PERSKY: The offer was under two million. It’s not the price—I just decided not to do it. I see there’s an apartment available in the Dakota—the one Billy Joel didn’t get. They turned him down. They didn’t want any more singers after John Lennon.
WARHOL: I don’t understand how they turn people down.
PERSKY: Do you have a loft in New York or an apartment?
PICASSO: A loft, but it’s not really exciting. In six months or a year, I’m going to start looking for something.
PERSKY: Paris may be expensive but I love it. It’s the one place to spend money and enjoy.
PICASSO: Where do you stay in Paris?
PERSKY: I used to stay at the Plaza Athénée. I’ve been staying at the Lancaster because I found a few nice suites there.
PICASSO: I think it’s a very elegant hotel. I like it because it’s small.
PERSKY: It’s small. And you don’t run into Rose Kennedy. I ran into her once at the Plaza Athénée.
WARHOL: The Plaza Athenee is my favorite hotel.
PERSKY: I go there when I’m on heavy duty business. I believe the Lancaster is more expensive. I stayed in a suite that was 2,200 francs. It was so much money that when I made the reservation he pointed out the price. They know me there and they said, I don’t know if you’ll like it, it’s a little bit expensive. I said, in that case, I have to stay there. It was the suite that Milos used on one of our trips to Paris for Hair. I found out why he liked it so much.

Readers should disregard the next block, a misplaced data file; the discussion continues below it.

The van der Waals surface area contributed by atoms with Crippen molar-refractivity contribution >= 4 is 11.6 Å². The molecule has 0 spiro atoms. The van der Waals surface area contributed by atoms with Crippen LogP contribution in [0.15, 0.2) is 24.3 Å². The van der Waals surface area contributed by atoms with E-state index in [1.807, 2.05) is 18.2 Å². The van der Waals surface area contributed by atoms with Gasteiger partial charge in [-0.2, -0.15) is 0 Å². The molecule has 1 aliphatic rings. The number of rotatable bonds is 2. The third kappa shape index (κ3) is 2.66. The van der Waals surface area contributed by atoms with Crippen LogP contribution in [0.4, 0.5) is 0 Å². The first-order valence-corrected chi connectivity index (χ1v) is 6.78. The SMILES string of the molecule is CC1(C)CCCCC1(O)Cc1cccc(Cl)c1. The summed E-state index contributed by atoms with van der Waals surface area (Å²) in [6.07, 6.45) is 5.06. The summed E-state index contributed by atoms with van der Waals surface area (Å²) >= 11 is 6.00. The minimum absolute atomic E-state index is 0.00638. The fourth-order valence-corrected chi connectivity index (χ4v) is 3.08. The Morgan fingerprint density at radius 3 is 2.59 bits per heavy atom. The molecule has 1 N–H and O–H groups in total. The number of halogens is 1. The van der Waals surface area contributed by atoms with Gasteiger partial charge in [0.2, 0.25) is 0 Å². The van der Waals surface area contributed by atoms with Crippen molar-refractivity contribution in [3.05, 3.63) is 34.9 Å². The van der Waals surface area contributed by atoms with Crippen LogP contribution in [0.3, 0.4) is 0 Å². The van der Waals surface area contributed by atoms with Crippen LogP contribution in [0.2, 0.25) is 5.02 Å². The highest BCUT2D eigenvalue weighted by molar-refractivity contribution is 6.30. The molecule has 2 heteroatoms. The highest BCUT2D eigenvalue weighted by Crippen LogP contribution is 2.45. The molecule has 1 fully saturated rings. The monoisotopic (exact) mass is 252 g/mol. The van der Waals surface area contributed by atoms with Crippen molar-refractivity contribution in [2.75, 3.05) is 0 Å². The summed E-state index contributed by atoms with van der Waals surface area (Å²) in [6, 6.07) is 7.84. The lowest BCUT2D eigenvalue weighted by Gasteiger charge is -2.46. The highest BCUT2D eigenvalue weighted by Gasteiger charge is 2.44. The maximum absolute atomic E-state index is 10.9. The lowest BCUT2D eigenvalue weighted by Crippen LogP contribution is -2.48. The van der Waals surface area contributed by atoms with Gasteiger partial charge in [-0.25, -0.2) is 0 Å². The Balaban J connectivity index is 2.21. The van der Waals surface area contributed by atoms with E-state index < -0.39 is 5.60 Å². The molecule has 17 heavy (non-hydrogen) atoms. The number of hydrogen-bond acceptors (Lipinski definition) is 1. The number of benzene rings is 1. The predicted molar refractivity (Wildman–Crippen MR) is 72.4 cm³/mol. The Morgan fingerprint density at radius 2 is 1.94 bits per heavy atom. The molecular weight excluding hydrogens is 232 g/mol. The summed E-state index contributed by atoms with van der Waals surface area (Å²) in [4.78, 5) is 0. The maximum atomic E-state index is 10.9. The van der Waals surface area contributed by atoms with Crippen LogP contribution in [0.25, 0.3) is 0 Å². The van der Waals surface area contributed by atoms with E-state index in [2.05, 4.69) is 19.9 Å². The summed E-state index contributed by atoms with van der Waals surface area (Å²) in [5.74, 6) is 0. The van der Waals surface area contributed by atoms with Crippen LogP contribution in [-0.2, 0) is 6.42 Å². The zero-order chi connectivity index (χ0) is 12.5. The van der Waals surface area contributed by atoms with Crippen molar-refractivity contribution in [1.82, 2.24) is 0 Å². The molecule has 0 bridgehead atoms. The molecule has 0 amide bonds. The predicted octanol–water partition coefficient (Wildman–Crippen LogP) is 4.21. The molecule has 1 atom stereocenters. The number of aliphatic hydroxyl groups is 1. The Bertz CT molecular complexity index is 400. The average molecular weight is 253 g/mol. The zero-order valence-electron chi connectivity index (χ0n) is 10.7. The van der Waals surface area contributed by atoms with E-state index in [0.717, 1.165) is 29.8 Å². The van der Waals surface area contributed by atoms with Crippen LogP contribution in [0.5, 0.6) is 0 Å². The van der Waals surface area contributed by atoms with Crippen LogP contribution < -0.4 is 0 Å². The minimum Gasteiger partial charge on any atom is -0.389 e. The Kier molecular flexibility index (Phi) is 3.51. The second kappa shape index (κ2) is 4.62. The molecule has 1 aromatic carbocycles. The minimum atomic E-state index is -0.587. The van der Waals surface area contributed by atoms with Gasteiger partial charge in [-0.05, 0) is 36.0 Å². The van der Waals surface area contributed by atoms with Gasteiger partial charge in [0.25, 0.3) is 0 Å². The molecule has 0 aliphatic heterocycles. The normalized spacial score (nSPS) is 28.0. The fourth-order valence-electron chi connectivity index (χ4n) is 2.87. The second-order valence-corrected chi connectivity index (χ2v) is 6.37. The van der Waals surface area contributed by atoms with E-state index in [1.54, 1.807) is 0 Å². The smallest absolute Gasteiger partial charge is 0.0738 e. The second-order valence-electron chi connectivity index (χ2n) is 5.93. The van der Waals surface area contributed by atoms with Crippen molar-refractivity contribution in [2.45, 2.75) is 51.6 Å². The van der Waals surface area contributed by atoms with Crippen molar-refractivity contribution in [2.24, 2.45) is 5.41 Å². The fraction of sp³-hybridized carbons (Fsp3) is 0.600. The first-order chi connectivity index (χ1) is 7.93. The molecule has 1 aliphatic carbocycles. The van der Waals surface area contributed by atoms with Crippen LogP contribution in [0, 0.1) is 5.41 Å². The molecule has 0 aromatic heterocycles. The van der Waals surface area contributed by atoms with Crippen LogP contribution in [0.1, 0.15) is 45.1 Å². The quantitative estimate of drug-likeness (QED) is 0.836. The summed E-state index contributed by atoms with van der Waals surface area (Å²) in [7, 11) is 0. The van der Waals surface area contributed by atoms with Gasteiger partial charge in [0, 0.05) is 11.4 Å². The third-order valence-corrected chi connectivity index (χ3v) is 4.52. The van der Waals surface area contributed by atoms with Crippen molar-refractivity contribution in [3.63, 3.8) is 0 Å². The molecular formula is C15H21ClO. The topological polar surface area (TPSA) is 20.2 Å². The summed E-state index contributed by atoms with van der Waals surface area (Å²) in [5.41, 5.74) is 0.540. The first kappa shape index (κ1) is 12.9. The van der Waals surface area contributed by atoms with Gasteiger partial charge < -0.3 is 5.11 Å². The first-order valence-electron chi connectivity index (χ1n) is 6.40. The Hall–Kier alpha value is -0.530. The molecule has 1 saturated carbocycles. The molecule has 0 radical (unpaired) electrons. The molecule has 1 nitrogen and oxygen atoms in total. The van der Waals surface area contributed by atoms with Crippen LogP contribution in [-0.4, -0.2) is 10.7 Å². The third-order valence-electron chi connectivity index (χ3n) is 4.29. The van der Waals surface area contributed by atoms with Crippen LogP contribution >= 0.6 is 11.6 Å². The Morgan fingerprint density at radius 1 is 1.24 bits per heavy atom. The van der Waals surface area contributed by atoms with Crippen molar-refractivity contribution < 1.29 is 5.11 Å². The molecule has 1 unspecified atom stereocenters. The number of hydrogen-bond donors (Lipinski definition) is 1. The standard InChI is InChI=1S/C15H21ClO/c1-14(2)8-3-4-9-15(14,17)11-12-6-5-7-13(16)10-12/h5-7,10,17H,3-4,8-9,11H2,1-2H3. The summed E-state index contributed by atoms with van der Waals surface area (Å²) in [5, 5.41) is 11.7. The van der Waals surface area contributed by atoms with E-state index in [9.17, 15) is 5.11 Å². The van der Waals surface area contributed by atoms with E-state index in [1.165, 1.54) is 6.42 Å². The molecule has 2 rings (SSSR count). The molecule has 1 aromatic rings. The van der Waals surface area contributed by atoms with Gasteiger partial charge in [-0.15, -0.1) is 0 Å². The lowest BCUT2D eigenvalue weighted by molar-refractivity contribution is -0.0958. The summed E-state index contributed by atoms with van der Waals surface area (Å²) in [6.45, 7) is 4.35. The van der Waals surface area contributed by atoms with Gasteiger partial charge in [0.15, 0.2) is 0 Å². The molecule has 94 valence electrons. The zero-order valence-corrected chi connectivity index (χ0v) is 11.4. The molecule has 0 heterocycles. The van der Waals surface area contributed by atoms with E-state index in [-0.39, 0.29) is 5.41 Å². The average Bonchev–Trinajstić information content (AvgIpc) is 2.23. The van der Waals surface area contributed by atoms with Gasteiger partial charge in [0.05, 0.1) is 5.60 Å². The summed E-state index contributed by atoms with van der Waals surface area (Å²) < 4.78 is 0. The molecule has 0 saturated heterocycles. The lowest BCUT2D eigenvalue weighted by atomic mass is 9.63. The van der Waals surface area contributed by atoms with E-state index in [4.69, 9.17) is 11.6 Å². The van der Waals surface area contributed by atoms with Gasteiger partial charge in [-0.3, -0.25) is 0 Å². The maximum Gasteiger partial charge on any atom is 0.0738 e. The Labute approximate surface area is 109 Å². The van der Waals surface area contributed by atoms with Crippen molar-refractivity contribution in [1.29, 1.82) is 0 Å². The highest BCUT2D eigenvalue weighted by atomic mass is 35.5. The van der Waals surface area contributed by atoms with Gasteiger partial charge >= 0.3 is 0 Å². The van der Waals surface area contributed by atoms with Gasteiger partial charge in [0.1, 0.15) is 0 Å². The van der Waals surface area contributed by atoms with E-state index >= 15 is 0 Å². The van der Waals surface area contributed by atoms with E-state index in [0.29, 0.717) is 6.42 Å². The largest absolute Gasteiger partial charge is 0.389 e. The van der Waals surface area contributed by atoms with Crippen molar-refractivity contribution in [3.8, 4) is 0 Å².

WARHOL: Lester, you’ve got to tell us—why did Nastassia Kinski lose the part in Ragtime? She’s so beautiful.
PERSKY: I don’t know.
WARHOL: Were she and Milos dating?
PERSKY: I heard that they were seeing each other.
WARHOL: I just finished reading the Tallulah book. It was fascinating reading about Milk Train Doesn’t Stop Here Anymore.